Muhannad Ayyash, a Canadian Palestinian and sociology professor at Mount Royal University with a focus on violence and colonialism, describes the situation in Gaza as “a deliberate genocidal operation.” He criticizes Canada for its role in the conflict, asserting that by not advocating for a ceasefire, Canada is complicit. Ayyash states, “So it is partaking in the U.S. effort to not de-escalate the situation and give the Israelis a blank diplomatic cover so that they can carry out this operation without much international pressure. So [Ottawa is] part of the U.S. protective umbrella for the Israeli state to carry out the genocide.” [8]

The Transnational Foundation for Peace & Future Research an independent think tank, a global network that aims to bring about peace by peaceful means issued a statement  on 17. December saying, “Israel’s response [to the October 7 Hamas attack] can by no means be seen as practising the right to self-defence. It is an utterly out-of-proportion massacre of civilians, mainly women and children, executed by the military of the most totalitarian and racist government Israel ever had since it was established. It is an unprecedented murderous revenge. It is genocide.” [9]

The International human rights organisation ‘The International Federation for Human Rights (FIDH)’declared that Israel’s actions against the Palestinian people constitute an unfolding genocide. In a statement issued on 12 December “Palestinians have to endure thousands upon thousands of unimaginable tragedies, all intentional. This level of orchestrated violence by an occupying force is genocide”, declared Alice Mogwe, FIDH President. “To say it is unfolding is also to say that it can, and indeed must be stopped. To political leaders and high officials, we must stress that support and assistance to Israel is complicity in this unfolding genocide. You have been warned.” [10]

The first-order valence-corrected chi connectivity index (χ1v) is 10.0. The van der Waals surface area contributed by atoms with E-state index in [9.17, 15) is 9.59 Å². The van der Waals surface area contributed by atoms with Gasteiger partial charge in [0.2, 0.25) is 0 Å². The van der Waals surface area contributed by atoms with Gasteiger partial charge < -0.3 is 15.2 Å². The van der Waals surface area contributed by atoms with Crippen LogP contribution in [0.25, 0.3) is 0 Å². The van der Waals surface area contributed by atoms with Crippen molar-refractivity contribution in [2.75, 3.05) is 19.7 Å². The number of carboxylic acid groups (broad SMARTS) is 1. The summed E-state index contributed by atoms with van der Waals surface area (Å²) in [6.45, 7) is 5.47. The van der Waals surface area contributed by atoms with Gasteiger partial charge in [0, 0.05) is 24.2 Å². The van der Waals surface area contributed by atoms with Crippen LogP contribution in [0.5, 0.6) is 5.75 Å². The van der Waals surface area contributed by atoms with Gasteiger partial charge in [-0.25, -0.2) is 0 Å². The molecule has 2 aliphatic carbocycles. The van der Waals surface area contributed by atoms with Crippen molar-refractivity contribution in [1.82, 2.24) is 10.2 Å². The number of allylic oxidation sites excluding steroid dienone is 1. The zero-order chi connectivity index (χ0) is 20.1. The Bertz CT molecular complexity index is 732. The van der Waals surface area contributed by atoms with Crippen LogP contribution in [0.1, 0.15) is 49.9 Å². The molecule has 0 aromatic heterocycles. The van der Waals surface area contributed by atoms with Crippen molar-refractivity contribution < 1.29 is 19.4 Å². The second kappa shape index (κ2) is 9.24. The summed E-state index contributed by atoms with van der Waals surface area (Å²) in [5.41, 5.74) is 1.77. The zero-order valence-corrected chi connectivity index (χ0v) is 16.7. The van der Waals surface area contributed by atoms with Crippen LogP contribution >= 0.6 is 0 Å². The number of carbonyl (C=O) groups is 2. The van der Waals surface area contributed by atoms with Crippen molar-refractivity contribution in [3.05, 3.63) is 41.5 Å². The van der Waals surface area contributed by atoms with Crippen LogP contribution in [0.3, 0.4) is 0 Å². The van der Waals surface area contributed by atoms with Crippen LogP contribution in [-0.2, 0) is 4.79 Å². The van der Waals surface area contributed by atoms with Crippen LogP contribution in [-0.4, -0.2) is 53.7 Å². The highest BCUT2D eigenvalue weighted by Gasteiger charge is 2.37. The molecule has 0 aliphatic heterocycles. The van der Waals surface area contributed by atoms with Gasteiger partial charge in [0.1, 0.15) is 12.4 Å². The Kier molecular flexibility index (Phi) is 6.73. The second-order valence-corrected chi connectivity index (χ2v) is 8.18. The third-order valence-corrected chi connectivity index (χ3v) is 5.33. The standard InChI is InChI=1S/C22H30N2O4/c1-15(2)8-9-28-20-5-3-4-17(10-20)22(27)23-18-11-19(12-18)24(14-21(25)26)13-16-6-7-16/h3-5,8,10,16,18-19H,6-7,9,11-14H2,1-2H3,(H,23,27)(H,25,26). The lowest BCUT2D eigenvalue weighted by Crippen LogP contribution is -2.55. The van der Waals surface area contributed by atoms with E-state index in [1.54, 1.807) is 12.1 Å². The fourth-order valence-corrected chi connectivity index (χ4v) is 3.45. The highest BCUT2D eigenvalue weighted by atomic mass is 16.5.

These are just some of the esteemed scholars and prominent human rights expert who have no hesitation in calling the mass murder, starvation, displacement and deliberate destruction of Gaza a genocide. It will be curious to see just how many more lives need to be lost, and how much more of Gaza needs to crumble before Piers Morgan can bring himself to admit what most of the world has been witnessing: an intentional genocide.












Tariq Kurd was born and grew up in Hertfordshire. His family is originally from Halabja, Kurdistan but due to periodic migration currently reside across the Baluchistan region.
He has a BA Hons. in History from the Open University. Besides English, Tariq can speak Baluchi and Brahvi, he is also conversant in Persian and Pashto.
His has an eclectic range of interests including military and tribal history. Tariq lives in London and is currently studying Islamic apologetics through the Sapience Institute.